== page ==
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The U.S. Air Force wants its members to be extra careful around “grandma’s miracle sticky buns” that might contain marijuana.

In a post on the Air Force Medical Service site on Wednesday, the military branch reminded members that cannabis is illegal under federal law and that testing positive for THC metabolites will result in likely separation from service under “less than honorable conditions” and other possible punishments.

“Marijuana consumption is not permitted in any fashion, period.”

The department stressed that with state-level legalization expanding, there’s wider availability of “THC containing products,” so military members “need to be extra vigilant about the foods and drinks they consume, especially during the holiday season.”

“Many of us attend parties or gatherings with friends and relatives and have meals and libations prepared by others.”

Maybe the Air Force got the memo from the National Highway Traffic Safety Administration, which also recently put out an advisory about holiday-related cannabis consumption and encouraged people to “#DitchDanksgiving.”

While the message was serious, the warning to military members at least ended on a lighter note, seeming to acknowledge the therapeutic use of cannabis edibles, something that federal law still doesn’t officially recognize:

“Your friend’s grandma’s miracle sticky buns might look mighty tasty and get rave reviews at the big shindig, but if you’re in the military or work for the federal government you might want to think twice and make sure they weren’t made to treat her bad hip first before you jeopardize your career.”

To be sure, more seniors are using marijuana, primarily for medical purposes. But unless they’re homemade, marijuana products are generally labeled accordingly. So federal workers should probably pay closer attention to pastry packaging if they want to avoid accidentally ingesting prohibited sticky buns.

The Feds Are Hiring Professional Marijuana Joint Rollers…Kind Of

Photo courtesy of Stacy Spensley.

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Michael Moore: Put Marijuana On The Ballot To Drive Voter Turnout In 2020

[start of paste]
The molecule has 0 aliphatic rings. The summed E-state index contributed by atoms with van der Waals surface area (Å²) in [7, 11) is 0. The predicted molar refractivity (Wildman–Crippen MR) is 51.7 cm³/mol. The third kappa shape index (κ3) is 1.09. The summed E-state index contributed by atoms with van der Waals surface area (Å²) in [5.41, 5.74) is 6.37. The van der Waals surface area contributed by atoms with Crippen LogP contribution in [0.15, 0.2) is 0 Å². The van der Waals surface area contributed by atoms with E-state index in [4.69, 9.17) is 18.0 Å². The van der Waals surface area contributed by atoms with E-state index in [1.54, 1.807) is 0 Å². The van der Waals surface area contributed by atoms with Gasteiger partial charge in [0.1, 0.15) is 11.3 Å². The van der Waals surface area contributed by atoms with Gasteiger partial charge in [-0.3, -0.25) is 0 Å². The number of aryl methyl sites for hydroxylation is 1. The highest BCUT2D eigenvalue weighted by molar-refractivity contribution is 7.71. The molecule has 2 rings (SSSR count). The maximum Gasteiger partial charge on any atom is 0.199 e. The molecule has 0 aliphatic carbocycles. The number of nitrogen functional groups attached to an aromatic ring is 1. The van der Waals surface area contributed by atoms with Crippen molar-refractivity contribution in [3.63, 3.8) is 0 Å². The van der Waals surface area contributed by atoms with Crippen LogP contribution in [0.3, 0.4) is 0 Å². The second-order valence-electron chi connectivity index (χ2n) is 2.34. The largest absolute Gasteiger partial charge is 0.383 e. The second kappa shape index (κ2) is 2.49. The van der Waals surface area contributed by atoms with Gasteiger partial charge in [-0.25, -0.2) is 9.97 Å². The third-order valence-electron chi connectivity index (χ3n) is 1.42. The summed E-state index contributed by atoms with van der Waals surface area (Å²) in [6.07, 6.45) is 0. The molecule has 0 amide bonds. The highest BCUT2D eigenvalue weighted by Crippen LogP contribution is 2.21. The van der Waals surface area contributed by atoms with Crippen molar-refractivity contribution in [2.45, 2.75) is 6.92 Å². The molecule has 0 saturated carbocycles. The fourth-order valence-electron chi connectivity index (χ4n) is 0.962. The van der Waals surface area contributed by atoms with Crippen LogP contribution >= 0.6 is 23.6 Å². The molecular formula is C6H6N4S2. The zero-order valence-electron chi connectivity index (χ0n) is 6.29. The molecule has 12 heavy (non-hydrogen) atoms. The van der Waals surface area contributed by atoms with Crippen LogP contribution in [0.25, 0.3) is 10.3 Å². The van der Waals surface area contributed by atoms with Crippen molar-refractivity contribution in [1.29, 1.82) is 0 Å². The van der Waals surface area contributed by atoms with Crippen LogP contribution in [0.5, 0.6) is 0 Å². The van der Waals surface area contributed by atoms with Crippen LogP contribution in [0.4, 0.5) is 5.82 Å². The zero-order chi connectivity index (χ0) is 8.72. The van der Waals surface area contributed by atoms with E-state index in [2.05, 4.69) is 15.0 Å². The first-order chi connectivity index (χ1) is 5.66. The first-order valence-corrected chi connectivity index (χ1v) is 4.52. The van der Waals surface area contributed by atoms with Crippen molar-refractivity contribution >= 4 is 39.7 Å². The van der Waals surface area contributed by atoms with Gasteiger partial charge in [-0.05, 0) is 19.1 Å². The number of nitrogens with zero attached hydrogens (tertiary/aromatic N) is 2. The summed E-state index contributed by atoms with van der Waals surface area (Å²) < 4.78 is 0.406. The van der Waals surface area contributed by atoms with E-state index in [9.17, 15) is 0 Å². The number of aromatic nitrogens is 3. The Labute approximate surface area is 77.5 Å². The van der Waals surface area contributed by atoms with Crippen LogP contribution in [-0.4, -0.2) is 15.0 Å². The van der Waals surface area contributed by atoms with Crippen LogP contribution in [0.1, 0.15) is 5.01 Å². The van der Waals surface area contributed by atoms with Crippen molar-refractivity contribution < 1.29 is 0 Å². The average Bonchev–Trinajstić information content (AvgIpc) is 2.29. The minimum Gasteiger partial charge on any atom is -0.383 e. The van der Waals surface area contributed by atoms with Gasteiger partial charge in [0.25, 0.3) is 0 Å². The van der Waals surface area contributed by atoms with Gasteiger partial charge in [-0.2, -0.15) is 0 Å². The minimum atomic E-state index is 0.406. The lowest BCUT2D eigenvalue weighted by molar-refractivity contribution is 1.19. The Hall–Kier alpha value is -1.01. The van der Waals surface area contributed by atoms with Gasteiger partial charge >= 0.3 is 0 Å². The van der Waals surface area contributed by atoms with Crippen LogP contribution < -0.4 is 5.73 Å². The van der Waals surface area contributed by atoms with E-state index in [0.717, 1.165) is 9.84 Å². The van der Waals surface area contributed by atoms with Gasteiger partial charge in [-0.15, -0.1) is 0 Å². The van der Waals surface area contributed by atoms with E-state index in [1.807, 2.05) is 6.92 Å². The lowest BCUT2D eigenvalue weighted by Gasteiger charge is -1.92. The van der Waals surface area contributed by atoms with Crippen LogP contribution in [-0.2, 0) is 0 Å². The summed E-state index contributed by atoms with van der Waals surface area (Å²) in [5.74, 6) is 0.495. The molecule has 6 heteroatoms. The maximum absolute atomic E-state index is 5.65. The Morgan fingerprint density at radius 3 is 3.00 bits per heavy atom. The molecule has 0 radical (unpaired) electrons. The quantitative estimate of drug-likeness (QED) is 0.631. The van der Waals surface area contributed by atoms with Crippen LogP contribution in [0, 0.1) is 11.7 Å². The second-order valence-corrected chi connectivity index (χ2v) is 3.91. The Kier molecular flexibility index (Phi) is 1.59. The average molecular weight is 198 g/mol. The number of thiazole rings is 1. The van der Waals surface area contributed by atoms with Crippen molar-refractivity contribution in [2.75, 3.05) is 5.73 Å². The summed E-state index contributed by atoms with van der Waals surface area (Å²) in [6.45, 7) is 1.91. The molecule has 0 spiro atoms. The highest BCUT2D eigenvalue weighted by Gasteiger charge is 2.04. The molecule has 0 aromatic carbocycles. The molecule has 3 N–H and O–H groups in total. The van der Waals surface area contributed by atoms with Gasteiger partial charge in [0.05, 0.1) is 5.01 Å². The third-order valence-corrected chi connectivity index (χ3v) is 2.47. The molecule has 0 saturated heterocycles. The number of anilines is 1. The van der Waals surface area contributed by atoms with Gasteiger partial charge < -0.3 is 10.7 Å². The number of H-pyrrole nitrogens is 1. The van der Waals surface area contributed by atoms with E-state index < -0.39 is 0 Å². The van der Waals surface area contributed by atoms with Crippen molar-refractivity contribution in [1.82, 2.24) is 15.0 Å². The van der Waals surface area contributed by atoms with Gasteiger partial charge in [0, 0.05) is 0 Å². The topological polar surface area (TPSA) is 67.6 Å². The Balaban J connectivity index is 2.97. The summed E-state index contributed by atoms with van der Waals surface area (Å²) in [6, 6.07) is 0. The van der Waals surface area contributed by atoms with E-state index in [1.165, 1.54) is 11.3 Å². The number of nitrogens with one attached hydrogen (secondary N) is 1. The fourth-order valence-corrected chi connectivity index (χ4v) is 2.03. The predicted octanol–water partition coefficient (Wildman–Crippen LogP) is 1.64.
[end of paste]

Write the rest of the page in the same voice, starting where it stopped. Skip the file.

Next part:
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Documentary filmmaker and activist Michael Moore says that if Democrats want to win in the 2020 election, they ought to put marijuana legalization proposals on the ballot in states across the country, especially in swing states.

Moore, whose home state of Michigan legalized cannabis during the midterms earlier this month, said the outcome of the election—in which Democrats won the state’s gubernatorial, attorney general and U.S. Senate races—proved that ballot initiatives “are the answer” to electoral victories.

“This is what we did in Michigan two weeks ago: we had a ballot proposal to legalize marijuana,” he said on MSNBC’s The Last Word. “Largest turnout of young people in we don’t know when came out to the polls.”

It’s not entirely clear how large youth turnout specifically was in the state compared to past elections. But in general, Michigan turnout reached its highest levels in 56 years—and across the country, young people did cast ballots in higher numbers.

Besides marijuana legalization, Moore said putting issues like free college and outlawing gerrymandering on the ballot will drive Democrats who “don’t vote that much” or “don’t like the politicians” to the polls. He emphasized the need to get those issues on the ballot in swing states.

The filmmaker also seems to be speaking from a place of experience, as he made his vote in favor of Michigan’s legalization measure a late night TV spectacle when he filled out his absentee ballot in an appearance earlier this month on NBC’s Late Night with Seth Meyers.

Michael Moore Votes For Marijuana Legalization During Late Night TV Appearance

There’s some limited data that seems to support Moore’s theory about marijuana and voter turnout, too. For example, an October survey of registered voters in Wisconsin found that 56 percent said they’d be more likely to cast their ballot if it included a cannabis-related question.

The Midwest May Be the Next Frontier In Marijuana Legalization

Photo courtesy of MSNBC.

Marijuana Moment is made possible with support from readers. If you rely on our cannabis advocacy journalism to stay informed, please consider a monthly Patreon pledge.